pitchers,” Van Horn said. “I thought they filled up the zone all night long.”
Asked to talk about the
zone, Van Horn flashed a wan smile and said “I would love to, but I can’t.”
South Carolina’s second
forced-in run stung the most and wound up being the run that propelled the
plucky Gamecocks into the championship series for a third consecutive year with
a chance to become the first team to win three national crowns in a row since
Southern Cal rattled off five in a row from 1970-74.
Arkansas reliever Colby
Suggs got the first out of the seventh inning on the first pitch, but then
walked Joey Pankake and Evan Marzilli. Christian Walker popped out harmlessly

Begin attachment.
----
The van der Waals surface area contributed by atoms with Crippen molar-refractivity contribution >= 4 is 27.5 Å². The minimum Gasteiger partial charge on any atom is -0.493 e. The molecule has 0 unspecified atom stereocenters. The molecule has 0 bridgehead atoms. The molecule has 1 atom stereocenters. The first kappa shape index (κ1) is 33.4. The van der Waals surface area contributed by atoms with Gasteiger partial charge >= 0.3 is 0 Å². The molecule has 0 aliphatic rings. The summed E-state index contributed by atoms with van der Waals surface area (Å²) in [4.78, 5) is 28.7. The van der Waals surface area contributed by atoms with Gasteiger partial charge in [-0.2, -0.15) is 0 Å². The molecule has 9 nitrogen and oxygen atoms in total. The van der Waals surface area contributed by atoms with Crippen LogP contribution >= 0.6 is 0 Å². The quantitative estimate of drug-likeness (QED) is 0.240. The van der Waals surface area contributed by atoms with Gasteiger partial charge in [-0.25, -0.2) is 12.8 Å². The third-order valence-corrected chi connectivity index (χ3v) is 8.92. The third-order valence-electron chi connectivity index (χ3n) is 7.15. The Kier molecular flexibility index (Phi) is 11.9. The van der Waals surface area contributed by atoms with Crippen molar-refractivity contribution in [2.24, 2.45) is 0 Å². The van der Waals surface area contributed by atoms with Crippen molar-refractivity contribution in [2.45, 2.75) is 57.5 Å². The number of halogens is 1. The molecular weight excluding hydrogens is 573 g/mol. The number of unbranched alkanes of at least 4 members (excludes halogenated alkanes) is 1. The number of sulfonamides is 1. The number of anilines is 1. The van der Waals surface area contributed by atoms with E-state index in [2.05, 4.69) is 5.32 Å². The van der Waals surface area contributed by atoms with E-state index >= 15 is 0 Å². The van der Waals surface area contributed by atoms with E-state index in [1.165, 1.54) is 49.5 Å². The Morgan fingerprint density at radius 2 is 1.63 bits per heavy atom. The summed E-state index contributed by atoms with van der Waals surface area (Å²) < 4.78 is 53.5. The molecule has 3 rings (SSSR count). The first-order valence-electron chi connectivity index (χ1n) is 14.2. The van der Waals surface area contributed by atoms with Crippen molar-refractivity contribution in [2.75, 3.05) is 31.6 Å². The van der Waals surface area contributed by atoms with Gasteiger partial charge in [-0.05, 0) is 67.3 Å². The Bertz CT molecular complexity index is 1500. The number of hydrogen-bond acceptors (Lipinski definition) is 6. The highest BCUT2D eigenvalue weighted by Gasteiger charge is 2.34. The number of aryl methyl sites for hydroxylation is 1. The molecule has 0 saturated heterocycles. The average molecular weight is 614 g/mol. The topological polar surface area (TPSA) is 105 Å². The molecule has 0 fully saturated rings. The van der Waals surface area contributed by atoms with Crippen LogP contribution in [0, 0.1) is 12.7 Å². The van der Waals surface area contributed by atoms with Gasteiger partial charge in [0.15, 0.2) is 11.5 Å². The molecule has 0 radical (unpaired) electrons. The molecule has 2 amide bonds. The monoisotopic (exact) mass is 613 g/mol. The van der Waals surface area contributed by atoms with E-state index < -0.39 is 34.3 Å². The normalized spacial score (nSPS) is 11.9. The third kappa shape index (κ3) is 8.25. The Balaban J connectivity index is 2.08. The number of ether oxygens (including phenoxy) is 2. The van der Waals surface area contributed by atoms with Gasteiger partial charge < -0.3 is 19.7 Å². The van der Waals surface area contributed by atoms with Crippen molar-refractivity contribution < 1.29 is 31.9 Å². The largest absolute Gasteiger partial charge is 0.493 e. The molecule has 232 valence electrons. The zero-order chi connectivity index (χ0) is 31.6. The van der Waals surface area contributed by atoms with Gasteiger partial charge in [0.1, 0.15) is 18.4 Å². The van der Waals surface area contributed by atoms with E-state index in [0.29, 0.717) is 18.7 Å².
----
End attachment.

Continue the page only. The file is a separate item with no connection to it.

to second base for the second out and Van Horn opted to go to Barrett Astin to
face cleanup hitter LB Dantzler.
Astin was nearly
untouchable against the Gamecocks in a three-inning save on Monday when he
never went to a three-ball count. Dantzler drilled a ball back through the
middle that Astin gloved and deflected to second baseman Bo Bigham for an
infield hit that loaded the bases.
|Tanner English slide across home plate with South Carolina's first run|
That brought up Adam Matthews, who was miserable in his first three at-bats with a double play, a fly
out and a strikeout – two of those at-bats with the bases loaded.
Matthews got ahead
3-and-1, took a strike for a full count and then watched a borderline slider
glide by – Costello calling it ball four – to score Pankake.
“You have to continue
to go out there and try to put some quality at-bats together,” Matthews said. “He
threw me some good pitches that I watched, and he threw me a good slider that I